Yegor panted, edging just slightly into panic. It was only human nature. Fight or flight. The fight was cursedly absent, and the door, he knew, was tantalizingly close. He’d botched this thing all to hell already, and now his body strained to retreat. His foot crept sideways of its own accord, even though he had no sense of direction. Yet another spider’s thread caressed his cheek.
He can’t see me either he thought. Damnit, he won’t chance a fight like this, he’s hiding. That’s what he’s doing. It’s alright, he’s blind just like I’m blind-
Lightening lit the sky in one enormous flash, forcing its way through tiny windows and obliging Yegor with a look at his audience. The image stayed burned into his mind after the light flickered and went.
Scattered about the circular room were a dozen other men. Men of all shapes and sizes, in every leisurely pose imaginable, united in ghastly fraternity. Those with eyes, and those without, all regarded him mirthfully from whatever corner they found themselves in. Grinning the grins of those whose time in this world has long since ended. Their skin taut, torn, and shriveled beneath the hoods of raincoats much like his own, they sat on a putrid carpet of human hair, strands of which danced through the air before him.
Yegor screamed. His murderous aims forgotten, he screamed long into the thunder that drove through the walls, whimpering to the silent listeners that adorned the room in the dark. His feet took flight toward the door, only to slip on the wooden club he’d brought from the boat. His knee smacked the concrete floor and cracked, sending waves of paralyzing agony up though his being. As he fell upon his hands, the gleeful storm arced lightning across the heavens once more, showing him the gaping mouth of the corpse he now embraced. The sight made him roll frantically to the right, over disheveled piles of death, spasming each time he contacted their faces and outstretched hands. Tufts of hair fluttered up at his touch, choking the air with vile fluff, infecting his throat and nasal passages with their horrifying flavor. Thunder bellowed yet again, and the brilliant blue flash that followed illuminated the mass of metal that lay rusting a few feet away. Its cooling fins were pried back and torn, like some terrible unearthly flower. A twisted crowbar still protruded from the crack in its ruptured casing. And dangling from its last lingering bolt was the crumpled, yellow remains of a radioactive warning sign.
“Nyet!!!” he cried, scrambling backward in terror. “Nyet! Nyet!” His hand plunged into the brittle chest of the man beside him as he thrust to his feet. Sharp, stabbing pain erupted from his injured knee, but he careened forward, limping and stumbling over an arm, a backpack, and an empty welding rig before falling head-first into the door.
Awash with gratitude, Yegor clawed at the metal, dislodging a shower of rust flakes but finding no handle. Where in the fuck was it?! Where? Shards of half-eaten metal cut through his gloves and tasted his blood, but nothing gave purchase until…YES.
His hand closed round a stubby length of handle, no more than an inch long, and sharp at its broken end. Easily missed in the dark. He gave it a twist.
The latch spun uselessly in its hole, grinding away and bleeding a trickle of saltwater as it did. Ten turns before reality sank in, and Yegor began to pound his fists on the unyielding door, foolishly thrusting his bad knee into its rigid metal.
Reason strained to break through his rising madness. The stairs. He’d seen them. They’d lead to the lamp room and salvation. He’d find a way down when he got there.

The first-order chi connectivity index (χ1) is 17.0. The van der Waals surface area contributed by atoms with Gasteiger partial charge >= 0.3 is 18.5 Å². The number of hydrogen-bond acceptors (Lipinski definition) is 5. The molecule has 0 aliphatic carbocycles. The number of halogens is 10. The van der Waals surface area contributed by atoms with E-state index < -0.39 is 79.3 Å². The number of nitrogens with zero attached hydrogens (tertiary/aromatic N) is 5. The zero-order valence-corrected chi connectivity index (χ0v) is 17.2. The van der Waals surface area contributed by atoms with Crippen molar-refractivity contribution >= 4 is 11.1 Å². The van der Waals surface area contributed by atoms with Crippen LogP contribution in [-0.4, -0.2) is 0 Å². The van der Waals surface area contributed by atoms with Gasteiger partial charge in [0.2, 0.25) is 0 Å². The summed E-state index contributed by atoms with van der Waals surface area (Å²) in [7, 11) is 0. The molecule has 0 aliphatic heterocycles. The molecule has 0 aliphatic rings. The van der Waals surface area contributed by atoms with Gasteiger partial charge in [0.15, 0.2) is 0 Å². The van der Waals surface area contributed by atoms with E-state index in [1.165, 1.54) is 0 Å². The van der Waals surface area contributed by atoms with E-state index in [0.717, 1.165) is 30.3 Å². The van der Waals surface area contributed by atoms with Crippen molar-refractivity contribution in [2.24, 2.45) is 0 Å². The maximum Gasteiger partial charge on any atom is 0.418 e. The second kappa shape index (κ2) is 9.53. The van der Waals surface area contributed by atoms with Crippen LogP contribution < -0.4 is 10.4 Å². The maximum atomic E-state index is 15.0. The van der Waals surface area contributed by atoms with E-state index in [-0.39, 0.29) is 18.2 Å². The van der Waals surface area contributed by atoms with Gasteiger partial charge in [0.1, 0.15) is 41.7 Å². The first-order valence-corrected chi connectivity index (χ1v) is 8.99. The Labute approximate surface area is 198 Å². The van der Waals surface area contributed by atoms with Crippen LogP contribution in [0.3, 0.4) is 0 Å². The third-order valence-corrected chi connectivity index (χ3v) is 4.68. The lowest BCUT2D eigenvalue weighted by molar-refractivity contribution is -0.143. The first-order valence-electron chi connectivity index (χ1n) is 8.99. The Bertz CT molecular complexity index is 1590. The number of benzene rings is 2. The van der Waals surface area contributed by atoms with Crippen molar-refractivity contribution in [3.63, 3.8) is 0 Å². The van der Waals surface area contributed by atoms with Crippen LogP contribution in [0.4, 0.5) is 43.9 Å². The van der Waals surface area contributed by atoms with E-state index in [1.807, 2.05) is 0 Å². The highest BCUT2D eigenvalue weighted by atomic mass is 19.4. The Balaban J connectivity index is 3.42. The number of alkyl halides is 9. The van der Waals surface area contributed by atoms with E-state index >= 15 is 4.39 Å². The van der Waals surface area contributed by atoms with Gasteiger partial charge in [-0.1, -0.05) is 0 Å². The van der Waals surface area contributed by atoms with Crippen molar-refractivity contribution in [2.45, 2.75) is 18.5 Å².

Yegor spun about and ran back through the haunted blackness again. The taste of blood now mixed with the hair in his lips, and he dimly realized he’d bitten his own tongue. His hand clasped the spiral staircase railing on the first try, and he heaved himself to the third step in a single bound, only to collapse when his weight came crashing down on his knee. Writhing in pain, he crept upward on all fours, gasping in anguish with each step he ascended.
Thieves and scavengers. That’s what they’d been. Thieves and scavengers like himself, all come here to feast upon the carcass of the lighthouse. To rip it down to its rivets like ungodly fucking termites, but the first fool couldn’t read a simple warning sign and died laughably for lack of a door handle. They set the stage for the next ones and and the next…oh god…
The smell of decay doubled itself, growing stronger with each level he climbed through. Second. Third. Fourth. Room after room that he dared not enter, he clung to the staircase and kept going, scaling the tower’s dizzying heights. When he came across a stinking, fabric-covered bundle sprawled over the steps in front of him, he tossed it clumsily over the side, ignoring the sickening smack he heard below. Too high to escape from, and some depth of him knew it, but he pressed upward anyway. At long last his head butted against the metal hatch at the top.
Yegor rammed his shoulders forcefully into the door, only to find it gave way all too easily. His head burst into the lamp room in time for the rotating lens to cast a godlike glow into his ashen face, searing his eyes in their sockets. Crying out and blinded yet again, he thought he spied the policeman for an instant before floundering helplessly on the floor, hands clasped over his burning eyes. As the lens kept dutifully spinning round, it dragged a ragged and hapless corpse into his face, over his head, and across his back in a never-ending patrol that soon repeated, again and a third time before he could manage to drag himself to the side, quivering with fear and exhaustion.
Shapeless forms danced before his eyes while he huddled there, desperately shielding himself from the reach of the light. Minutes passed before he could see the color of his palms again, and reluctantly lowered his hands. When he did, he saw that the body before him no longer had a head. It didn’t even have a back. Fabric and flesh had worn down to nothing, leaving a loose collection of bones in a frayed rubber coat being dragged around by the leg, inexplicably snagged on the rotating assembly.